Editor’s note: Coach Mary is a keto rockstar, and she’s popping in today to talk about overcoming diabetes with keto.
Ten years ago this month, I was diagnosed with type two diabetes. I am fairly certain that I walked around undiagnosed for several years prior.
Diabetes is a progressive disease, or so they told me. My doctors gave me a trifold brochure, put out by the American Diabetes Association, and information on how to sign up for a “diabetic nutrition” class.
I was sufficiently scared; everything I thought I knew about diabetes was terrifying. I thought for sure I would end up blind and losing a limb, or dying young and leaving my children behind. So, I attended the “diabetic nutrition” class, where they taught me all about “carb exchange.” Basically, 15 g of carbs equals one carb exchange. I was told to eat 3-4 carb exchanges (45-60g) of carbs per meal, and that it was “crucial” that I ate three meals a day and two snacks (at 15 g carbs each) or I would harm myself.
I went home, determined to conquer this thing! Disappointment quickly followed. Although I followed their rules, my blood sugar did not come down very much at all. I was “starving” all the time, even though I was eating five times a day! Their plan had me eating things like rice, chicken, lots of fruits, sugar free Jello, and candy- the last of which I was told was perfectly acceptable at the class- and I gagged down lots of vegetables.
You have to understand, I was competently addicted to all things carbohydrate, not just things that went in tasting sweet. I could pretty easily stick to the “diabetic” plan; I continued to eat brown rice, rice cakes, whole grain bread, spray butter, low-fat everything, and I either maintained or gained weight. My blood sugar did not go down enough to be worth mentioning, and the high carb content I continued to consume only served to keep hunger and cravings stimulated.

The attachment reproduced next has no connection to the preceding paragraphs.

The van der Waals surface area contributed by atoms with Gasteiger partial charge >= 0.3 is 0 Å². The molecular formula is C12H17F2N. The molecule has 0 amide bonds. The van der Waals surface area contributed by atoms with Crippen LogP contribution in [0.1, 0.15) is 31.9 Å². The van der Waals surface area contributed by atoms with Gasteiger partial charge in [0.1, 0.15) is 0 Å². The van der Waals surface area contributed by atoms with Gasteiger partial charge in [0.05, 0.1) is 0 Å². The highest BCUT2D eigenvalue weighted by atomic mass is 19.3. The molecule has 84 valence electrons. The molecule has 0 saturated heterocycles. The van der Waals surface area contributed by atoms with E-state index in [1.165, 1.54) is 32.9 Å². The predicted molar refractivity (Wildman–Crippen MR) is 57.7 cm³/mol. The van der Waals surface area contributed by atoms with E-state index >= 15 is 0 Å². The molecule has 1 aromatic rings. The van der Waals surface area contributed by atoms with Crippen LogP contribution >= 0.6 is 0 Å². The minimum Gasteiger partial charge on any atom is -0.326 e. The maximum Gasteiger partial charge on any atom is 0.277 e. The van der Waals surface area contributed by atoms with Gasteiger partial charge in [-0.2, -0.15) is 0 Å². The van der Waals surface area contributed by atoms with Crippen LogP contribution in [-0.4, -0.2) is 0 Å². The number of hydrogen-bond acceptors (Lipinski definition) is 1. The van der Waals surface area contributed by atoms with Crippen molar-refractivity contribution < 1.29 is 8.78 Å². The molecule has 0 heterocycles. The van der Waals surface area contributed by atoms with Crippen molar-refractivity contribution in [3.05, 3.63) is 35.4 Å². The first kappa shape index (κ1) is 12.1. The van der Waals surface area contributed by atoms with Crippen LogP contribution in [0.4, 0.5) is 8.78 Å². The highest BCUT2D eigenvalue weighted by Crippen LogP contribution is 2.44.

At my three month follow-up appointment, my doctor prescribed Metformin, and the PA very condescendingly asked me if I attended the “diabetic nutrition” class. Of course, I had, and I informed her that I had been following their instructions to a tee. I don’t remember her exact response, but it was basically along the lines of, “That’s weird, because your A1c hasn’t really gone down (I think it went down about .2). Are you sure you’re doing everything they told you?” To be perfectly frank, I was pretty pissed, and also fairly confused because I knew was following the rules. At this point, I was even more convinced I was going to die of diabetes, because obviously my body wasn’t responding. It was hopeless.
After a while, I simply gave up. I quit following the rules, because they weren’t working, and I was freaking hungry all the time. My fall back was to just do what I’d always done; I stayed on the diet roller coaster, always with weight loss first on my list because I figured, hey if I lost weight then everything else would be great. Forty pounds would disappear pretty quickly with each attempt at calorie counting, but I would always hit a wall and regain that weight plus some. The real kicker was that my health did not improve with weight loss.